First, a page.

I didn't have one solid inspiration for the final look, I just wanted all the things I loved in one space. I actually  don't think there is a final look because I am constantly moving things around, adding and subtracting colours and textiles as they inspire or bore me. I love eclectic collections, lived in spaces, and artist's studios, but I also function best in a space where things are kept tidy and minimal. I pendulum swing between these two moods, and the outcome is my design aesthetic.

Have you taken Tusk on any road trips?

Only the road trip to the farm, before I converted it. She does run, but I would say that Tusk isn't the ideal road trip bus. First off she is too big for one girl and one dog. She is slow, and has air breaks which I don't have a licence to drive. I love that I can take her with me anywhere I move, but I would much prefer to take road trips in my truck.

What are your tips for would be micro home livers?

I guess just be prepared to liberate yourself from possessions. Stuff begins to feel like the enemy when you live in a small space.  Plus it feels really good to let things go.

I completely agree, I love to let things go at every chance! How about tips for making a living as a farmer and/or creative?

Don't give up? It's not easy to step away from 9-5's and feel secure. But it is possible, especially if you decrease cost of living by requiring less and growing your own food.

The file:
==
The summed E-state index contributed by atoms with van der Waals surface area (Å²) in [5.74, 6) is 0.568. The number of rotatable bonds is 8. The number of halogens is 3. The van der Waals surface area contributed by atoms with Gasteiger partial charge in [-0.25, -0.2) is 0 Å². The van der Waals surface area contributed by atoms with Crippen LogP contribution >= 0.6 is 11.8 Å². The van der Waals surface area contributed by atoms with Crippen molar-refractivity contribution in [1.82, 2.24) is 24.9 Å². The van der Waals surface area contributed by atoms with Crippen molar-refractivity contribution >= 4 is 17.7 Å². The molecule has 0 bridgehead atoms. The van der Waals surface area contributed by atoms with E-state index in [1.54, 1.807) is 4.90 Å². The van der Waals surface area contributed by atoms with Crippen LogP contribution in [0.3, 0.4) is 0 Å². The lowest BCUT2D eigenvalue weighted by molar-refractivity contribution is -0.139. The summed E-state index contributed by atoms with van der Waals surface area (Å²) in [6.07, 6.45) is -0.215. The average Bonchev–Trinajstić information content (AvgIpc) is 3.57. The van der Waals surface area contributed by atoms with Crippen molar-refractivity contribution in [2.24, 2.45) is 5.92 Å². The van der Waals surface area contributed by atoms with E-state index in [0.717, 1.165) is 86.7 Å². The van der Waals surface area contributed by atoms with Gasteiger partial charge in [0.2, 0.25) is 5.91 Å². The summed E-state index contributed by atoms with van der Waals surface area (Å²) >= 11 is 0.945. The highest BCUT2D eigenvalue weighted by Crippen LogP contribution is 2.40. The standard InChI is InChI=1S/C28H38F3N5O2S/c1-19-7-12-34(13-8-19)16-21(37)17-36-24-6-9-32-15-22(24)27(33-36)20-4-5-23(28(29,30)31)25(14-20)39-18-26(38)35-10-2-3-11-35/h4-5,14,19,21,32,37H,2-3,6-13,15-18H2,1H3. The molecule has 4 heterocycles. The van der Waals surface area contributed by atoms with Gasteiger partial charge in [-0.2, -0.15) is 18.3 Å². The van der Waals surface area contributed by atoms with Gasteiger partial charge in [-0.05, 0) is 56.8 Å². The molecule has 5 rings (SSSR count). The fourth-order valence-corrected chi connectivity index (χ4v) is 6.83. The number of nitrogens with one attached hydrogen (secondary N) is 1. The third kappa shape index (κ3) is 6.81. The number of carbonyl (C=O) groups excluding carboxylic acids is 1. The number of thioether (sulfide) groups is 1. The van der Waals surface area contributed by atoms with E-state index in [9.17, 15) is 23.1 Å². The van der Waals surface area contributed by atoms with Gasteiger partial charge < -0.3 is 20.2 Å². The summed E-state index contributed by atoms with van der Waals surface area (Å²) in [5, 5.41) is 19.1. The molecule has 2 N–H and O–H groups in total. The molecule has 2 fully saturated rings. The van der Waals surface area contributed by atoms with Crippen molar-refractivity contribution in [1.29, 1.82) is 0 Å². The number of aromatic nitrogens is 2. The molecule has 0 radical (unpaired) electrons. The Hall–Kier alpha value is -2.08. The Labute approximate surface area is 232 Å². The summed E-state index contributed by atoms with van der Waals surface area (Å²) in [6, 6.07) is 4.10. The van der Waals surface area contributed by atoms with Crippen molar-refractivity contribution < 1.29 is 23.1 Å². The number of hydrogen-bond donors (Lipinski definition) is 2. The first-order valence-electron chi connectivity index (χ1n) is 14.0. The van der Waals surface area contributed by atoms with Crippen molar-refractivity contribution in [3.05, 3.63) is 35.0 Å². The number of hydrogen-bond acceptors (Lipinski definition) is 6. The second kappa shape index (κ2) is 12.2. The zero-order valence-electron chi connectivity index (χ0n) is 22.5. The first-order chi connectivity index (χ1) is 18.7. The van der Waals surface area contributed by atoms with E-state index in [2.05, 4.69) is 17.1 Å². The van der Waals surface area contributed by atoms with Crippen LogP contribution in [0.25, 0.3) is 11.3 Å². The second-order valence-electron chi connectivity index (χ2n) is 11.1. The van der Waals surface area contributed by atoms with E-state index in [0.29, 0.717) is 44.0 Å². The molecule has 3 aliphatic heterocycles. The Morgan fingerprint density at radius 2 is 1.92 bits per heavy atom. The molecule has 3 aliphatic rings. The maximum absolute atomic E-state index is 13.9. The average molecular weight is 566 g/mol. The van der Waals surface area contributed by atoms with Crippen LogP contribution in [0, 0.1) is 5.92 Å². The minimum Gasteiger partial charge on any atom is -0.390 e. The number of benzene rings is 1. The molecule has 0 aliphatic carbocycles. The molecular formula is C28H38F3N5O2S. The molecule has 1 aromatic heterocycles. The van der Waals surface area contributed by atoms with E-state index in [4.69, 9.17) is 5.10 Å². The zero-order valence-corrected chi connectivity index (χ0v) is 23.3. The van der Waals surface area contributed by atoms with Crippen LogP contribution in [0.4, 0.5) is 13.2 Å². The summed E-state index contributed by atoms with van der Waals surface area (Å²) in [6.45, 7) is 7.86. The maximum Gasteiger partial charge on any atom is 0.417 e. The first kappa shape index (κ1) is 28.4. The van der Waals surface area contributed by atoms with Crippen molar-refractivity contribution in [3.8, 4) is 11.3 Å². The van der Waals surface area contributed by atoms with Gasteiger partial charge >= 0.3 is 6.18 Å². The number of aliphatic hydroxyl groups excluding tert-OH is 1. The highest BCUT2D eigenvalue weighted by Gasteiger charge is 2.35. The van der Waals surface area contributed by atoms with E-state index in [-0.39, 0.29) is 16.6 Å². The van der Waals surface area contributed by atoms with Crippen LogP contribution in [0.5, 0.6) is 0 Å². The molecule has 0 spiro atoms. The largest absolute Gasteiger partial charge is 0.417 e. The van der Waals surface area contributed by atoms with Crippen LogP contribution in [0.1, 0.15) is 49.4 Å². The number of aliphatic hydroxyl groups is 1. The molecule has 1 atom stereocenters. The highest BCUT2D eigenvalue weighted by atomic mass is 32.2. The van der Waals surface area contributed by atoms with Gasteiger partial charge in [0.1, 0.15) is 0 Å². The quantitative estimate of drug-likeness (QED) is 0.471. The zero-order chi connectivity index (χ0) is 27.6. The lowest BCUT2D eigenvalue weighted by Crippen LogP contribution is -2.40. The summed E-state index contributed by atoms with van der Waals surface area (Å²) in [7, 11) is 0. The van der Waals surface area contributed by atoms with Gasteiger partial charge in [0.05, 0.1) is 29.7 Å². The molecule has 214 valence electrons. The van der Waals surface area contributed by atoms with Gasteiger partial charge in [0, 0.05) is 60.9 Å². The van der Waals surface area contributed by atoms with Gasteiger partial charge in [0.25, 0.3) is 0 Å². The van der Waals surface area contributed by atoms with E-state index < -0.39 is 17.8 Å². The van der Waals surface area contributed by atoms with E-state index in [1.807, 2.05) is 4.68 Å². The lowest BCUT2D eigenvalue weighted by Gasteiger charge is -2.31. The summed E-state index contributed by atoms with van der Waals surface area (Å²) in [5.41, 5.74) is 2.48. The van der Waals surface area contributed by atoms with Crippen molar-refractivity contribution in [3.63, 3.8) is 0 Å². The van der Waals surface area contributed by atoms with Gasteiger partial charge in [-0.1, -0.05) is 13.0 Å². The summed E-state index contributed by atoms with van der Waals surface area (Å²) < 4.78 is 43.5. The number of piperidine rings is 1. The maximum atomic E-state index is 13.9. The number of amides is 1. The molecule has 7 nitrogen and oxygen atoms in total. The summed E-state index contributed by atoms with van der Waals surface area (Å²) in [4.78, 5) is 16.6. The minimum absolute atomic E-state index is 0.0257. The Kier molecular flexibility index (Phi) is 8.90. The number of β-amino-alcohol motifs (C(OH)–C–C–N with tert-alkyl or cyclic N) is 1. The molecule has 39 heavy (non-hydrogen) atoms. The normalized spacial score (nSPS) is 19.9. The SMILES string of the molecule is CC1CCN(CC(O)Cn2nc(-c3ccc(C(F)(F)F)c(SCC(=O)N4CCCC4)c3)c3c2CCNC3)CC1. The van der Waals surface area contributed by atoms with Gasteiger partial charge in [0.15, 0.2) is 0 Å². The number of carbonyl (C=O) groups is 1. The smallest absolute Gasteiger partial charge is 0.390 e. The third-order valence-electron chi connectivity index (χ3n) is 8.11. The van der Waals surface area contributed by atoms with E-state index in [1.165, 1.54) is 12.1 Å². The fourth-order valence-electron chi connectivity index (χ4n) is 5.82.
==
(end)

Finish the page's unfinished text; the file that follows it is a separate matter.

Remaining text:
Thank you so much for sharing your tips and experiences with us Stephanie, you're an inspiration and your bus home is incredible!
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  1. What a great interview, Vanessa:) I wish I had the guts and the drive to do something like this when I was younger. Not only is she living the life she wants of being an organic farmer, she's also living in an awesome converted bus! How awesome is that! It looks fantastic!

  2. Replies
    1. Agreed, she did an amazing job with her home!

  3. Loved so much this post <3 Such a pity we don't have US buses around, they look awesome for road trips and mobile houses.
    Following Stephanie's blog, so inspiring!

    1. Hers definitely gives me some micro home envy.

  4. I can definitely see the appeal of living in a mobile home, and to eat fresh organic produce every single day!
    I enjoyed reading about this unique lifestyle!

    1. It would definitely be the dream in a lot of ways.

  5. wow.. i could never ever do that..

    1. It's not for everyone. But the human animal is alarmingly adaptable.

  6. I want a BUS!! I love this interview so much!

  7. This comment has been removed by the author.